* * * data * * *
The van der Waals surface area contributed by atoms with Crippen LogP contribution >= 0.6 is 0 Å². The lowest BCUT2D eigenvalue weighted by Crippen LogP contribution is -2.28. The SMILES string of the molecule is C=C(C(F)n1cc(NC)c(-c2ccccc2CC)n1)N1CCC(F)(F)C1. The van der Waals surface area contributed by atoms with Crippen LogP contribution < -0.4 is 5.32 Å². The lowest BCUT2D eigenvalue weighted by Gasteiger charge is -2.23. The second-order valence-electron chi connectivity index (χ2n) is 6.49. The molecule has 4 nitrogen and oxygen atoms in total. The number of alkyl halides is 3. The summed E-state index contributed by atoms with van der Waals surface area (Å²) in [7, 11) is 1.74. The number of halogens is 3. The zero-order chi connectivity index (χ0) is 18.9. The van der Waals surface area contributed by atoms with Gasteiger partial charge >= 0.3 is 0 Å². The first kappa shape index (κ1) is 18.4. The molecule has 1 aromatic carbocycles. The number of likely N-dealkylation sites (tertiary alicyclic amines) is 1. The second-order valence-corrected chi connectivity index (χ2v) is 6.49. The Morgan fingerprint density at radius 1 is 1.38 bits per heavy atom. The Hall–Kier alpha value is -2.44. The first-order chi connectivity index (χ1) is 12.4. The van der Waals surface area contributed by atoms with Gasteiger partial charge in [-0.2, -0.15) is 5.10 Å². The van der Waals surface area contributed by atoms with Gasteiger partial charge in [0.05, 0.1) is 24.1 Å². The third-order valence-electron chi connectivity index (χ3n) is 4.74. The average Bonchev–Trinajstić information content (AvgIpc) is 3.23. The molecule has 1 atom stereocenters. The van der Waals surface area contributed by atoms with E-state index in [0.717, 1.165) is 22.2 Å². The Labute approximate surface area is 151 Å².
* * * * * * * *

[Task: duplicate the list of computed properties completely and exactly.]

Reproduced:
The van der Waals surface area contributed by atoms with Crippen LogP contribution >= 0.6 is 0 Å². The lowest BCUT2D eigenvalue weighted by Crippen LogP contribution is -2.28. The SMILES string of the molecule is C=C(C(F)n1cc(NC)c(-c2ccccc2CC)n1)N1CCC(F)(F)C1. The van der Waals surface area contributed by atoms with Crippen LogP contribution < -0.4 is 5.32 Å². The lowest BCUT2D eigenvalue weighted by Gasteiger charge is -2.23. The second-order valence-electron chi connectivity index (χ2n) is 6.49. The molecule has 4 nitrogen and oxygen atoms in total. The number of alkyl halides is 3. The summed E-state index contributed by atoms with van der Waals surface area (Å²) in [7, 11) is 1.74. The number of halogens is 3. The zero-order chi connectivity index (χ0) is 18.9. The van der Waals surface area contributed by atoms with Gasteiger partial charge >= 0.3 is 0 Å². The first kappa shape index (κ1) is 18.4. The molecule has 1 aromatic carbocycles. The number of likely N-dealkylation sites (tertiary alicyclic amines) is 1. The second-order valence-corrected chi connectivity index (χ2v) is 6.49. The Morgan fingerprint density at radius 1 is 1.38 bits per heavy atom. The Hall–Kier alpha value is -2.44. The first-order chi connectivity index (χ1) is 12.4. The van der Waals surface area contributed by atoms with Gasteiger partial charge in [-0.2, -0.15) is 5.10 Å². The van der Waals surface area contributed by atoms with Gasteiger partial charge in [0.05, 0.1) is 24.1 Å². The third-order valence-electron chi connectivity index (χ3n) is 4.74. The average Bonchev–Trinajstić information content (AvgIpc) is 3.23. The molecule has 1 atom stereocenters. The van der Waals surface area contributed by atoms with E-state index in [0.717, 1.165) is 22.2 Å². The Labute approximate surface area is 151 Å².